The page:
By Reed Fischer
By Anna Gulbrandsen
By Jeff Gage
By Stacy Schwartz
By Natalie Gallagher
By Erik Thompson
By Jeff Gage
By Loren Green
Spaghetti Western String Co.
The Spaghetti Western String Co.'s new EP, Quiet Mob, clocks in at just over 20 minutes. It's the rare album that leaves you pining for more. The four-piece string band's commanding idiosyncrasy is amply displayed on the second track, "Luna Marinara." The only non-instrumental, it's a cover of an Italian ballad previously sung by the likes of Pavarotti and Carlo Buti. Hearing their versions remains on my list of things to do, but I feel confident in proclaiming that Spaghetti singer Nicholas Lemme more than holds his own. His mournful tenor is set against a dense mélange of guitar, cello, and violin, with the former adding a mariachi flair to the tune. I'm pretty sure the song translates, "Red Sauce Is Extra Yummy on the Moon," though I'm only in week three of my Berlitz class. Seriously, though, it pulls at your guts. The next tune, "Merton's Woods," sets off in a completely different direction. Here the banjo gradually comes to the fore, providing a lazy country gait for the other instruments to rally around. It sounds like an outtake from Bill Frisell's Nashville, with the violin and clarinet dueling for melodic position. This is the part of the review where I'm supposed to point out the flaws in an otherwise superb piece of work. But I can't think of any. --Paul Demko
Estate Sale Records
Let's clear the air right now: G-O-T-H. Sure, Revolver Modèle's crepuscular flame is too streamlined to allow for conventional pigeonholing; nothing about the band bears the slightest trace of fetish club or Renfest affiliations. The band passes on contemporary genre frippery, instead looking to the foreshadowing likes of Bauhaus, the Birthday Party, Banshees, and one or two Peter Hook-related projects for inspiration--along with (night)life itself. "Your legs are wrapped around my ribs/Can you feel my heartbeat?" vocalist and guitarist Ehsan Alam croons on "The Ache," his gloriously spooked baritone growing ever more insistent as it orbits bassist Natasha Hasset's fluid hub. As usual, drummer Jesse Winsell plays the straight man, while guitarist Mykel Arnold's measured interjections lend muscle to Alam's probe before resolving the track in a sustained torrent of speed-picked sparks. Slower than much of the consistently frisky Discothèque Crypt, the mid-tempo loper offers an easy peek into a realm where untrammeled sensuality reigns in lieu of mundane poo. A little time, a little money, and the band might well end up becoming rock's David Lynch. --Rod Smith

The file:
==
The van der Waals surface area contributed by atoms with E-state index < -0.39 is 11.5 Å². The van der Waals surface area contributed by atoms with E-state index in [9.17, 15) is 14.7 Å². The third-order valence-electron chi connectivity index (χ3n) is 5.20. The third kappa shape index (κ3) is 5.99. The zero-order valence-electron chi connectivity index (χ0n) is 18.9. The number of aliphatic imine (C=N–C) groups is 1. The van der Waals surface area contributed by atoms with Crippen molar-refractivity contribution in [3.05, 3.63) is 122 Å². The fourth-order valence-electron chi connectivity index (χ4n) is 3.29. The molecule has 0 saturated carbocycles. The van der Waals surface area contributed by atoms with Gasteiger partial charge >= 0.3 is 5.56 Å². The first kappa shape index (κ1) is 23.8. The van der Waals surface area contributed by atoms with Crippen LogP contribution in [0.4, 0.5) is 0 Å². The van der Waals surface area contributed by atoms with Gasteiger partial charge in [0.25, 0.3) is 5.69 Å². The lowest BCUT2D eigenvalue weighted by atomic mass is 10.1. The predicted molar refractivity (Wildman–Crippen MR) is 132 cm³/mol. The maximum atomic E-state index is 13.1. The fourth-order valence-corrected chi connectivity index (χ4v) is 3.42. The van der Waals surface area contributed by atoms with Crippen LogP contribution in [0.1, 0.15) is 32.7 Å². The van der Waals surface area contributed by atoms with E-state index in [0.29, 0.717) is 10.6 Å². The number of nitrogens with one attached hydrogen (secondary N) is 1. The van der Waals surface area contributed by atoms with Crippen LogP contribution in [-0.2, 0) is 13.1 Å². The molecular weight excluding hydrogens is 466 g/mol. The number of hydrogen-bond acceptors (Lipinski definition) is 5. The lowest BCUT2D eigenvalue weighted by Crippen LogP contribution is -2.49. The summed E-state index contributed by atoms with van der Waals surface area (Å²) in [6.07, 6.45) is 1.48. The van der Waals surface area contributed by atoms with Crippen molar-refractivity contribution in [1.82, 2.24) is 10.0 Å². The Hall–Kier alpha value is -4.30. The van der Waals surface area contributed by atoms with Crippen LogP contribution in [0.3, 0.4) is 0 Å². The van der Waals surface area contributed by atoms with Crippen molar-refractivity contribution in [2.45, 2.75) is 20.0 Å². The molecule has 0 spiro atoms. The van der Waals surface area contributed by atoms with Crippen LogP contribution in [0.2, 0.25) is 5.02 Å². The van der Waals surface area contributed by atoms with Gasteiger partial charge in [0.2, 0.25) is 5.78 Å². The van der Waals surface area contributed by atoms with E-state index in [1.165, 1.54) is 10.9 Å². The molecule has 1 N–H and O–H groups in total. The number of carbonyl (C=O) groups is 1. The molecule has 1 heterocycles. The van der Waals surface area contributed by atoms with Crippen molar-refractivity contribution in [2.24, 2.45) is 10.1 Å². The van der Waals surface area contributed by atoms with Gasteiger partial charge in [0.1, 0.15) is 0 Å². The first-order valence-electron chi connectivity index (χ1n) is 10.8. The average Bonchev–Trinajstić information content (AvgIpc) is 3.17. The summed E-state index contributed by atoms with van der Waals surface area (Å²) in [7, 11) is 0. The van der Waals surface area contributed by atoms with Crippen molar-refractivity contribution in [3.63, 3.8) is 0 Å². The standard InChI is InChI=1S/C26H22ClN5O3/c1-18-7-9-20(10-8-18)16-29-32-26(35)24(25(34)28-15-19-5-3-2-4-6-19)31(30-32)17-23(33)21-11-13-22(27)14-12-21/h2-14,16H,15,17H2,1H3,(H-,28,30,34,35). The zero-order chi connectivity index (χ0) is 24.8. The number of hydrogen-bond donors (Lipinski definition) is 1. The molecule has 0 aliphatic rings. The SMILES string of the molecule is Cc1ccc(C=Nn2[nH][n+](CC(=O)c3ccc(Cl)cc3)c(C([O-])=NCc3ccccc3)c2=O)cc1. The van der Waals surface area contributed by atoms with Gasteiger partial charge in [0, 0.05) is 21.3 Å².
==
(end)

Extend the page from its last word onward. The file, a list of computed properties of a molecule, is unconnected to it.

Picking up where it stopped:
Phil Hey Quartet
Phil Hey's first CD as a bandleader reflects the creative passion, refined taste, and ensemble-oriented empathy that have, over the past two decades, made Hey the area's best jazz drummer. Favoring the warts-and-all spontaneity of a live recording, his distinctively hornless quartet plays with the nuanced wrinkles of a working band of intimate musical acquaintance, and Hey affords each member a simpatico showcase. Dave Hagedorn's luminous vibraphone envelops the opening track, Bobby Hutcherson's "Highway One," and in short order pianist Phil Aaron displays his sprightly elegance on Marc Copeland's "Darius Dance." Later, Tom Lewis proves himself to be a stalwart bassist throughout Charles Mingus's "Duke Ellington's Sound of Love."
The rest of the menu--which ranges from Irving Berlin to the DIY Brazilian renegade Hermeto Pascoal to inspired selections from the catalogs of John Coltrane ("Fifth House") and Ornette Coleman ("Blues Connotation")--is a testament to Hey's stylistic breadth. Never one to punctuate the obvious with bashed climaxes or keep mundane time with standard snare drum/ride cymbal combinations, he stokes the rhythm with innovative but understated fervor, keeping the beat floating and mutable in the manner of his mentor, Coleman associate Ed Blackwell. Hey's skittering snare accents on Don Cherry's "Mopti" and his fluid New Orleans-style march time on the Ornette tune would be homages to Blackwell even if the late drummer weren't tied to both tunes.
Subduction isn't a total triumph. Hey's rudimentary title track indicates he's a much better drummer than he is a composer, and the absence of horns is ironically most injurious on Berlin's "The Best Thing for You," which is too peppy and staccato with all the percussive strings, skins, and vibraphone bars. But by the time Hey finally hogs the spotlight with a raucous solo at the end of a chasing-their-tails band blowout on the 'Trane tune, you know that, on balance, it's a triumph all the same. --Britt Robson
Harp and Finial
Earthquakes Are Easy
When a band names themselves after table-lamp parts, there's a good chance they'll be on the tame side. Sure enough, the lead singer of Harp and Finial is a boy-next-door who claims to have a cat named I Love You. [Insert unfunny "nice guys and pussy" joke here.] An "aw shucks" attitude comes in handy when trying to pull off hometown pride anthems like "Minnesota" ("You're my home/Where I leave my brush and my comb"), but not all of their songs offer such cornball sentiment, and the band generally keeps things afloat with a goofing-in-the-garage vibe reminiscent of early Flaming Lips. The album drags, though, when the band hunkers down for an earnest song about Eleanor Rigby types ("Oxford, Ohio"), and I find myself wanting more lines like "It takes a day to fall in like and a week to fall in love." The album bounces back with "If I Were You," on which fuzzy guitars are layered for the big finish. File this one under "Things Seen Coming from a Mile Away": At peak volume, they sound like Weezer. --Lindsey Thomas
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